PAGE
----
Open data experts from governments around the globe will meet today for the first gathering of the Open Data Leaders Network (ODLN). The group of senior civil servants, which has been convened by the ODI is a network of individuals leading the design or implementation of their government’s open data programmes. The network will support leaders in pushing open data to the forefront of government delivery, by sharing open data best practice and learning with peers from around the world.
The ODLN, which includes delegates from seven countries (Chile, Macedonia, Moldova, Morocco, Malaysia, Mexico and the UK), will spend a week at the ODI offices from 16-20 February. During the visit delegates will take part learning and development sessions showcasing the latest thinking in open data. They will also meet with UK Transparency Board member, Andrew Stott, with the Centre for Public Impact at theBoston Consulting Group, and entrepreneurs based at Google Campus and in the ODI’s own startup programme.
The creation of the ODLN has been made possible through funding support from the World Bank and the Open Data for Development Network, supported by theInternational Development Research Centre.
New open data white paper
To coincide with the ODLN meeting, the ODI is publishing a white paper: Open data in government: how to bring about change. The white paper offers guidance for policy-makers who manage government open data initiatives, to maximise their impact. It includes 12 recommendations for policy makers, based on common principles for successful change, they are:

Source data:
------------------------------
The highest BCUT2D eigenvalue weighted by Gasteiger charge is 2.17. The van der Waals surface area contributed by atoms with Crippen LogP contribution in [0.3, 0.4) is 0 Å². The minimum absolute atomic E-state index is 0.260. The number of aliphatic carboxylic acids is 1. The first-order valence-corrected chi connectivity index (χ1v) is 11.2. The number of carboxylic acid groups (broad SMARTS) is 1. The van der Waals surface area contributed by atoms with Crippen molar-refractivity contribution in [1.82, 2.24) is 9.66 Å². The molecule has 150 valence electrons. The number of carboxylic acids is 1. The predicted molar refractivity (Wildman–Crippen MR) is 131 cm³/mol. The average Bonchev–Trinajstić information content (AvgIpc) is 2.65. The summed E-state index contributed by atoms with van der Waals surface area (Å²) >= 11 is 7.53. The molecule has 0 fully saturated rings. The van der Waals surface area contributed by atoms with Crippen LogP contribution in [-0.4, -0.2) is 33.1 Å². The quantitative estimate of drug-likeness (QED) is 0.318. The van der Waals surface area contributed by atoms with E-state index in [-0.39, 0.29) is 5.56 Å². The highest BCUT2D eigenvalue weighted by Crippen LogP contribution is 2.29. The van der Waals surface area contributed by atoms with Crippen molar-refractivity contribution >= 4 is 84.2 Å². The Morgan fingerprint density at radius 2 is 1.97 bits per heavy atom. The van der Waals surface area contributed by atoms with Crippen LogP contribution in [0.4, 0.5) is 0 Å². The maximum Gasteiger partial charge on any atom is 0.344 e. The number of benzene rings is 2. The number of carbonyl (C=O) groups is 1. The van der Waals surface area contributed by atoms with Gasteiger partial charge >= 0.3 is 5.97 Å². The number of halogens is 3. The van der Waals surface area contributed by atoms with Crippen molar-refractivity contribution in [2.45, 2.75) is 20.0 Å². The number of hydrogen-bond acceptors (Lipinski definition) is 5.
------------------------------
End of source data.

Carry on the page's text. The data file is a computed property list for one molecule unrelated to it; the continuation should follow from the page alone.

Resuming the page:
- Articulate your vision, with clear examples of benefits open data will bring.
- Secure support for your open data initiative from both senior/political leadership and government officials within departments before launch.
- Combine top down leadership for your open data initiative with support for individual or ‘frontline’ champions.
- Build open communication and mechanisms for feedback into your open data initiative from the outset – both inside government and outside government.
- Set out some quick wins for your open data initiative, like releasing a certain number of datasets as open data, but ensure these are part of a long-term goal.
- Be flexible and responsive to the strengths and needs of different departments and teams.
- Consolidate your change management efforts: use your emergent leaders as peer educators and innovators
- Ensure there are people with responsibility for change management – supporting departments and coordinating feedback – as part of your open data team.
- Seek out and foster stories of the impact of open data, to help illustrate its value for government implementers.
- Foster external support within industry, civil society and academia to drive continued demand for open data.
- Introduce opportunities for civil servants to take part in ongoing learning about open data.
- Build metrics to regularly evaluate your open data activities.